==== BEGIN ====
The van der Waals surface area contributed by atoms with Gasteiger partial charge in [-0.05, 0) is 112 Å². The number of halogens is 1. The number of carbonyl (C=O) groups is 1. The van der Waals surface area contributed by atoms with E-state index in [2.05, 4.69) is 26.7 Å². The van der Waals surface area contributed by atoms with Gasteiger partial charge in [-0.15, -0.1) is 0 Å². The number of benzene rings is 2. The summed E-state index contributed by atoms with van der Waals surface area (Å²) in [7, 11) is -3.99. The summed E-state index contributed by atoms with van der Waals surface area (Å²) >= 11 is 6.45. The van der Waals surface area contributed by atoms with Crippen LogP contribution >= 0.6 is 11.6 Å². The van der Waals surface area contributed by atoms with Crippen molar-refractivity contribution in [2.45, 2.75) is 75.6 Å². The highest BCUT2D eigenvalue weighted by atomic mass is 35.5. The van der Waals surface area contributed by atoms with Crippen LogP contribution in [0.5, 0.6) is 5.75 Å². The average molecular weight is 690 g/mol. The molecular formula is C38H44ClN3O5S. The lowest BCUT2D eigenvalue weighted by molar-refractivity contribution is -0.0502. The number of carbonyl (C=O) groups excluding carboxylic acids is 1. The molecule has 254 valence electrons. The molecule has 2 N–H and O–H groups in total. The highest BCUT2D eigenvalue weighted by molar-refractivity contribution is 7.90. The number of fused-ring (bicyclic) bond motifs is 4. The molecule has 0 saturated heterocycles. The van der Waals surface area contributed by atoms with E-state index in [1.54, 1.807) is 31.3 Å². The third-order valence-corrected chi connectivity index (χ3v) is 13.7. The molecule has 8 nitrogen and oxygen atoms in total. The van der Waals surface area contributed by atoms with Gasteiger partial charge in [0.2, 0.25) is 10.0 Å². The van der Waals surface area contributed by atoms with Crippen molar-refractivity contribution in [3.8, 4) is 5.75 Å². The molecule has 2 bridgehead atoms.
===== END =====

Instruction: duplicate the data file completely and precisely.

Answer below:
The van der Waals surface area contributed by atoms with Gasteiger partial charge in [-0.05, 0) is 112 Å². The number of halogens is 1. The number of carbonyl (C=O) groups is 1. The van der Waals surface area contributed by atoms with E-state index in [2.05, 4.69) is 26.7 Å². The van der Waals surface area contributed by atoms with Gasteiger partial charge in [-0.15, -0.1) is 0 Å². The number of benzene rings is 2. The summed E-state index contributed by atoms with van der Waals surface area (Å²) in [7, 11) is -3.99. The summed E-state index contributed by atoms with van der Waals surface area (Å²) >= 11 is 6.45. The van der Waals surface area contributed by atoms with Crippen LogP contribution >= 0.6 is 11.6 Å². The van der Waals surface area contributed by atoms with Crippen molar-refractivity contribution in [2.45, 2.75) is 75.6 Å². The highest BCUT2D eigenvalue weighted by atomic mass is 35.5. The van der Waals surface area contributed by atoms with Crippen LogP contribution in [0.5, 0.6) is 5.75 Å². The average molecular weight is 690 g/mol. The molecular formula is C38H44ClN3O5S. The lowest BCUT2D eigenvalue weighted by molar-refractivity contribution is -0.0502. The number of carbonyl (C=O) groups excluding carboxylic acids is 1. The molecule has 254 valence electrons. The molecule has 2 N–H and O–H groups in total. The highest BCUT2D eigenvalue weighted by molar-refractivity contribution is 7.90. The number of fused-ring (bicyclic) bond motifs is 4. The molecule has 0 saturated heterocycles. The van der Waals surface area contributed by atoms with E-state index in [1.54, 1.807) is 31.3 Å². The third-order valence-corrected chi connectivity index (χ3v) is 13.7. The molecule has 8 nitrogen and oxygen atoms in total. The van der Waals surface area contributed by atoms with Gasteiger partial charge in [0.2, 0.25) is 10.0 Å². The van der Waals surface area contributed by atoms with Crippen molar-refractivity contribution in [3.8, 4) is 5.75 Å². The molecule has 2 bridgehead atoms.